If you are a caregiver for an elderly parent or other loved one, the first thing I would like to say is ‘’hats off to you.’’ This is one of the most challenging jobs out there, and feeling fully responsible for the well-being of an aging, and perhaps, seriously ill adult can seem like an overwhelming responsibility. One particular area you may be feeling challenged is in the realm of nutrition. You may not be sure what she should be eating. Maybe she is difficult about food or her lack of appetite is interfering with proper caloric intake. While it would not be possible to cover every aspect of this important topic in one article, here are some particularly important points that may help get your loved one’s diet back on track.
Work with the Change in Senses
As people age, their sense of smell and taste can change. Elderly people tend to lose the ability to taste salty and bitter foods, meaning foods like this can taste bland and seem unpalatable. The first inclination may be to salt these things up, but this is problematic in a few different ways. First and foremost, if the elderly person has high blood pressure (which there is a good chance he does), this will only worsen the problem. Second, it can cause fluid retention, which can cause discomfort. Work on increasing flavor with healthier means such as olive oil, herbs and spices. Older people usually retain their taste of sugar much longer, and this may lead to increased cravings for unhealthy treats. Stock up on healthier sweet foods such as fruits and cookies and the like made with more natural ingredients.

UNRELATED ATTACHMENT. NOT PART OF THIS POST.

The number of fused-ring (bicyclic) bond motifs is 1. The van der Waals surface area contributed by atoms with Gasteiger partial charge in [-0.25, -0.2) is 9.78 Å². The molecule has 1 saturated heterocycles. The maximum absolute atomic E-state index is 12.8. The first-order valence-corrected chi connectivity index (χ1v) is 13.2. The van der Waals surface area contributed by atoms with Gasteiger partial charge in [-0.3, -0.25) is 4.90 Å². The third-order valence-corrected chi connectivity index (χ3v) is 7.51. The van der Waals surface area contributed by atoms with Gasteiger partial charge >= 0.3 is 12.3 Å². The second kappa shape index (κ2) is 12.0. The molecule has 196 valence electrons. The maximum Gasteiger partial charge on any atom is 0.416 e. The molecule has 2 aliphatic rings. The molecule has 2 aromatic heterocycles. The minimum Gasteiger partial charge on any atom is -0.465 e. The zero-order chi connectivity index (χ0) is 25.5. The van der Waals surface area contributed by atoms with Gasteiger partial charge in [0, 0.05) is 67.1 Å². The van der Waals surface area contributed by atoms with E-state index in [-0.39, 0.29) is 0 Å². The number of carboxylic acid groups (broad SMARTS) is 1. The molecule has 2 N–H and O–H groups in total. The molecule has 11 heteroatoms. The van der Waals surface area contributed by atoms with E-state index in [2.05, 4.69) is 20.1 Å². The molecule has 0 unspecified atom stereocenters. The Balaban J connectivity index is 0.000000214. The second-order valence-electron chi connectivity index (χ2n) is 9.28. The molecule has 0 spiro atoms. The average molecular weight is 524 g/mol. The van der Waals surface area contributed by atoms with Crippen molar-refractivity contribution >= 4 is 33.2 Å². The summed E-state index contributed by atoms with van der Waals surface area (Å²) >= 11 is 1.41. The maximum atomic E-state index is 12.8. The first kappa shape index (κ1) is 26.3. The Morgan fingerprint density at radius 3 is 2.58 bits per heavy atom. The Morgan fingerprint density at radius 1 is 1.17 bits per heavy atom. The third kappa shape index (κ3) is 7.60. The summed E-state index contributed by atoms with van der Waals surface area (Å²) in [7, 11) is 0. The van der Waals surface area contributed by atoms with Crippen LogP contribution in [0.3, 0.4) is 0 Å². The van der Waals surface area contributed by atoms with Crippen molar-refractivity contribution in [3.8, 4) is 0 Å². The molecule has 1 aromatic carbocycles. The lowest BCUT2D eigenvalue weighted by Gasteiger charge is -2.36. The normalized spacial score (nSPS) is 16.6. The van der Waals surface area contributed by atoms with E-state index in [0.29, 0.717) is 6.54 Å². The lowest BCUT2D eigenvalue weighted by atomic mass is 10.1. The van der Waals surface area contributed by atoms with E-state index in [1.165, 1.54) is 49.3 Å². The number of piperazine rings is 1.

Be Careful of Shake Substitutes
Loss of appetite or extreme pickiness about foods can be common among the elderly, especially if they take certain types of medications or suffer from certain types of health problems. Nutritional shakes are often a first line of defense since they are easy to get down and contain protein and other nutrients. But, many doctors warn about becoming overly reliant on these drinks. They are not intended to be a main source of calories. It is important that your loved one is getting most of his calories from regular food and that these drinks are used as complements, not main meals on a regular basis.
If lack of appetite is becoming a significant issue with your loved one, it is important to see a doctor. The person may have developed a new health problem or it is possible that the doctor can do something, such as change a medication.
Following the General Nutritional Guidelines is Not Always a Good Idea
Naturally, you want your loved one to eat a healthful diet that will support his body and hopefully improve quality of life. But, the idea that an elderly person, especially one that is frail, should be consuming the same low-fat, low-calorie diet of a healthy adult is not really accurate. At this stage, it is vital to stave off excessive weight loss, and you want to get those calories in any way you can. If weight loss is a problem, you should let the person eat what they want. At this stage, getting calories in any form is the name of the game. If he wants a bowl of ice cream instead of a plate of steamed organic broccoli, let him have it.
As a caregiver, it is important to you to make sure you are doing the best you can; care for the elderly is challenging and food challenges can be the most difficult of all. But, with some willingness to experiment with different strategies, and perhaps letting go of some preconceived notions about how the person should eat, you can find a way to reduce the difficulty.
About the Author: Kelli Cooper is a freelance writer who blogs about a variety of topics related to elder care.